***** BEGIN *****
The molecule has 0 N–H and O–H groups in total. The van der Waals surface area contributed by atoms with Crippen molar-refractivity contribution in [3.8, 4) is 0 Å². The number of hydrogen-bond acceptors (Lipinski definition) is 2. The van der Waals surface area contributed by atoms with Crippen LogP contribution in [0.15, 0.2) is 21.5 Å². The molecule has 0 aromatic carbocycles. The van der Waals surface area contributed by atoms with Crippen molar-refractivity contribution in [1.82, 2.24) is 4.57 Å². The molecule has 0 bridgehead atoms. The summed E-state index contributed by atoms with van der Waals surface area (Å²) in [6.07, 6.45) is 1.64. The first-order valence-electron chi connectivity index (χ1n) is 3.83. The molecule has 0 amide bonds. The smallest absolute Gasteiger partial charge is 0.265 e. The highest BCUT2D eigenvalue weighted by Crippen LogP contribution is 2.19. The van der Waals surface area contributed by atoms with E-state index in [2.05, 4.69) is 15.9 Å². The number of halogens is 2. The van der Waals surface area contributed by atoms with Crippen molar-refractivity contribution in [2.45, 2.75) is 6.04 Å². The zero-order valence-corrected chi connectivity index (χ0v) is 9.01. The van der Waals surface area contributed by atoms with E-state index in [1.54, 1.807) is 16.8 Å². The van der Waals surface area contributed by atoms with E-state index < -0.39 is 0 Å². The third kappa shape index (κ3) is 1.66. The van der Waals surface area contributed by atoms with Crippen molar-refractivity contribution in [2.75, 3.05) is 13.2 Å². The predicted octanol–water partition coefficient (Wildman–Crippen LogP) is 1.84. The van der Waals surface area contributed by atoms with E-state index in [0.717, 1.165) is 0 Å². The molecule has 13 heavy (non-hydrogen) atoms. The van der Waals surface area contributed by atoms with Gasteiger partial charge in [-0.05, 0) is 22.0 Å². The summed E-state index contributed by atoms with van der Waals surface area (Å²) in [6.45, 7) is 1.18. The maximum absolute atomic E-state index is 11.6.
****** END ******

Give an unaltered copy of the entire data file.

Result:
The molecule has 0 N–H and O–H groups in total. The van der Waals surface area contributed by atoms with Crippen molar-refractivity contribution in [3.8, 4) is 0 Å². The number of hydrogen-bond acceptors (Lipinski definition) is 2. The van der Waals surface area contributed by atoms with Crippen LogP contribution in [0.15, 0.2) is 21.5 Å². The molecule has 0 aromatic carbocycles. The van der Waals surface area contributed by atoms with Crippen molar-refractivity contribution in [1.82, 2.24) is 4.57 Å². The molecule has 0 bridgehead atoms. The summed E-state index contributed by atoms with van der Waals surface area (Å²) in [6.07, 6.45) is 1.64. The first-order valence-electron chi connectivity index (χ1n) is 3.83. The molecule has 0 amide bonds. The smallest absolute Gasteiger partial charge is 0.265 e. The highest BCUT2D eigenvalue weighted by Crippen LogP contribution is 2.19. The van der Waals surface area contributed by atoms with E-state index in [2.05, 4.69) is 15.9 Å². The number of halogens is 2. The van der Waals surface area contributed by atoms with Crippen molar-refractivity contribution in [2.45, 2.75) is 6.04 Å². The zero-order valence-corrected chi connectivity index (χ0v) is 9.01. The van der Waals surface area contributed by atoms with E-state index in [1.54, 1.807) is 16.8 Å². The van der Waals surface area contributed by atoms with E-state index < -0.39 is 0 Å². The third kappa shape index (κ3) is 1.66. The van der Waals surface area contributed by atoms with Crippen molar-refractivity contribution in [2.75, 3.05) is 13.2 Å². The predicted octanol–water partition coefficient (Wildman–Crippen LogP) is 1.84. The van der Waals surface area contributed by atoms with E-state index in [0.717, 1.165) is 0 Å². The molecule has 13 heavy (non-hydrogen) atoms. The van der Waals surface area contributed by atoms with Gasteiger partial charge in [-0.05, 0) is 22.0 Å². The summed E-state index contributed by atoms with van der Waals surface area (Å²) in [6.45, 7) is 1.18. The maximum absolute atomic E-state index is 11.6.